EB: It is unfortunately everyone.
CM: Apart from my friend having a meal in Italy.
EB: Aside from him—he’s the only one! So, I’ve been working with A Girls Guide to Cars recently. We highlight a lot of women’s stories, those of unconventional characters—people who don’t normally pop into your head when you think “cars.” Now that it’s LGTBQ+ history month, I’ve been trying to highlight that aspect of identity, how that ties into people’s lives and their racing careers and their industry careers. How do you feel that your identity and racing play into each other?
CM: I feel lucky that, since coming out three years ago, that I’ve managed to integrate my personal life, my identity, who I am as a transgender woman, into my career in a very natural way. I don’t feel like I’ve ever really had to do anything that’s felt contrived or unnatural in talking about who I am or my life experience. I think that, to some extent, that’s been a natural evolution, gradually talking about your story more and more. The more we do that, the more comfortable we feel doing that in an automotive or motorsport space. Three years ago, my initial feeling was that people don’t want to hear this in motorsport. They’ll be like, “Why are you telling me this? Why is it relevant to me? We’re here to race. We’re here to talk about cars.”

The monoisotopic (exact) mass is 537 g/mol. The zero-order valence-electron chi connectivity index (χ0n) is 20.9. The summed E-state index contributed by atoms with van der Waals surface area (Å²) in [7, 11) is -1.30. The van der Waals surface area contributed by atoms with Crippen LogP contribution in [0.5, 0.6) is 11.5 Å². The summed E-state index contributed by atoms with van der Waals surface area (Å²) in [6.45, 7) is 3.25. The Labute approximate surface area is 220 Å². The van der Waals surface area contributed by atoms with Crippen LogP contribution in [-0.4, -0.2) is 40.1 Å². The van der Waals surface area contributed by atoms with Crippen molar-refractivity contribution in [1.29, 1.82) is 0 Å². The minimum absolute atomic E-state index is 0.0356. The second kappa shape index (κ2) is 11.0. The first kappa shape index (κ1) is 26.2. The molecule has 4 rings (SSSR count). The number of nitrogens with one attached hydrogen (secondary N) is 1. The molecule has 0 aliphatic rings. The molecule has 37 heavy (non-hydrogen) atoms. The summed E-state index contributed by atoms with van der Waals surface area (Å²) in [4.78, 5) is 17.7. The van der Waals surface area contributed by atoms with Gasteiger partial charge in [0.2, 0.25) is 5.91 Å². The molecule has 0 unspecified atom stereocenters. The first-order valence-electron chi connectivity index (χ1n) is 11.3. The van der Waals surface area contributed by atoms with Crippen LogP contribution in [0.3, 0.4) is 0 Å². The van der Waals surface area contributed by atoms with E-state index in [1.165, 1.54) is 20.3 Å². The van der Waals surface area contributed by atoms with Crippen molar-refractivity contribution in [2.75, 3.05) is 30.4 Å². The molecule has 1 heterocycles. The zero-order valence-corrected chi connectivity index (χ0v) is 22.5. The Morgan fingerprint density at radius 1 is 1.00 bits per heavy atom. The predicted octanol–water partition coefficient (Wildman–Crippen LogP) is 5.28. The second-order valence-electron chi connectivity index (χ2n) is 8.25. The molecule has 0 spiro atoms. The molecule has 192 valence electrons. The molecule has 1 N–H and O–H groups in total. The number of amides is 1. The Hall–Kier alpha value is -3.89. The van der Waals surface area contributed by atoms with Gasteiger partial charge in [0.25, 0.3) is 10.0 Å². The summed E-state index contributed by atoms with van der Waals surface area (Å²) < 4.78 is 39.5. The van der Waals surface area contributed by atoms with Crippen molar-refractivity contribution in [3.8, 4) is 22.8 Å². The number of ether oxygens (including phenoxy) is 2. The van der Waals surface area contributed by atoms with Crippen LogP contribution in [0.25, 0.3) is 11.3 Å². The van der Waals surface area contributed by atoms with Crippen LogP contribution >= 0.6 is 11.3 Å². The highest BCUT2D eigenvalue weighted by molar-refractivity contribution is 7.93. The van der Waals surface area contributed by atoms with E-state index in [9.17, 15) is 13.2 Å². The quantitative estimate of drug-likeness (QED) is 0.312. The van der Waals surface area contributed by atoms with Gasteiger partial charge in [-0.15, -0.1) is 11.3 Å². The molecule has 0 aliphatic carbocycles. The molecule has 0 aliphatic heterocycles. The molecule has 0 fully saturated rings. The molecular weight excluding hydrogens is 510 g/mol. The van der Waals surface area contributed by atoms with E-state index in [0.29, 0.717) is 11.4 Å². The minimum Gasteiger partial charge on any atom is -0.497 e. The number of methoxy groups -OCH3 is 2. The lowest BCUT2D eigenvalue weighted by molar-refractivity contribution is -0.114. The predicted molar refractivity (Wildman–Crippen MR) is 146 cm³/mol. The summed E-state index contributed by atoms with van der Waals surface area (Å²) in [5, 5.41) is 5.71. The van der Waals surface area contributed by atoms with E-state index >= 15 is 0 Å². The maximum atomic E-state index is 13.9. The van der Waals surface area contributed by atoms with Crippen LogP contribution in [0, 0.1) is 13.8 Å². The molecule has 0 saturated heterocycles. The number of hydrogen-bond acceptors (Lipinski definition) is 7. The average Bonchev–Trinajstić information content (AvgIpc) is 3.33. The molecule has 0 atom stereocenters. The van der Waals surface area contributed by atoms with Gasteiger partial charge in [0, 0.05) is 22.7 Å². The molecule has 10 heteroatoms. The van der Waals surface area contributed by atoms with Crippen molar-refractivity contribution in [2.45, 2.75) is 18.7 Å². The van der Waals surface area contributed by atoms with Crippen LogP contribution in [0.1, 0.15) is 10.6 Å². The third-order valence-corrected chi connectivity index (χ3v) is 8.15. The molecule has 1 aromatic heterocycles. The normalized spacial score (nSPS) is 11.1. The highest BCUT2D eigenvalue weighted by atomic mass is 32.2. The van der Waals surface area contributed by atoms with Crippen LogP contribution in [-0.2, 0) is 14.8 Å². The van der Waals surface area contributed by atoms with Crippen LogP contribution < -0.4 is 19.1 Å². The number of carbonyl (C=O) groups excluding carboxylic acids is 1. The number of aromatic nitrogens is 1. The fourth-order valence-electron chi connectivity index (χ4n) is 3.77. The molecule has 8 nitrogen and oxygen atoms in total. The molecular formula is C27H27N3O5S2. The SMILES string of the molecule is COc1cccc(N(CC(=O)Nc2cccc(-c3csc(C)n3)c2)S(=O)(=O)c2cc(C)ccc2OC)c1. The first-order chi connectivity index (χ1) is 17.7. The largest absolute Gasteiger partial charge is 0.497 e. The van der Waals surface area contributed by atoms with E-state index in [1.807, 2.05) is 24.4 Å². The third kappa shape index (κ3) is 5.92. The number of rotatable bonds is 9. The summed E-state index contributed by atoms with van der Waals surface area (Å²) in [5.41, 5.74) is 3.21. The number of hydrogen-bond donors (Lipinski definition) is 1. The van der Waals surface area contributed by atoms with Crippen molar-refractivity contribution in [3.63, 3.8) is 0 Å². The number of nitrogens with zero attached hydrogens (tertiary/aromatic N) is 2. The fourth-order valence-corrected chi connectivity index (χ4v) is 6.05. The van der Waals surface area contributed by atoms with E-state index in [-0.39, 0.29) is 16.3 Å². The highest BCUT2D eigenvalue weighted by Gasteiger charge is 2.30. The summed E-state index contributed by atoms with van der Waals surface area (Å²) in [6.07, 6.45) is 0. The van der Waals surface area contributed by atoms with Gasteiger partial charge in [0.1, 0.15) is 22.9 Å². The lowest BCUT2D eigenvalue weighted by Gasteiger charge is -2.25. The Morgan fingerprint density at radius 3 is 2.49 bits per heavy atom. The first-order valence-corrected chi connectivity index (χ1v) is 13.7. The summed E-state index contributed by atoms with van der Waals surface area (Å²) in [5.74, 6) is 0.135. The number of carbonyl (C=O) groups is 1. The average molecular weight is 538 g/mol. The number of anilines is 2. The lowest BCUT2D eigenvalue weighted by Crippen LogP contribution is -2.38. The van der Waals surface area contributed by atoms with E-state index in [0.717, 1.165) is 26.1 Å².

Now, a lot has changed in terms of the overall landscape. With Formula One launching We Race As One and Lewis Hamilton being so vocal and such a big supporter of the Black Lives Matter movement, motorsport, whether it wanted to or not, has been forced into a situation where it looked pretty exposed in the context of corporate social responsibility and having not really done anything to embrace that wider conversation of inclusion and equality that’s so prevalent in large organizations and day-to-day life. I feel now it’s great because things I’ve been talking about for three years that required an element of bravery and self-belief to speak up about publicly now just feel like things that are just becoming part of the fabric of motorsport. Albeit it’s still very end-days.
I think that’s a good thing. Certainly in terms of this season, Praga have been very supportive of my journey and what I’m Trying to achieve, and it’s fantastic to be working with a manufacturer who values that. As much as you can get in the car and drive it fast, you’re doing something that’s very relevant and important to the sport. It’s great to feel that you’re in a team where everybody’s pulling in the same direction.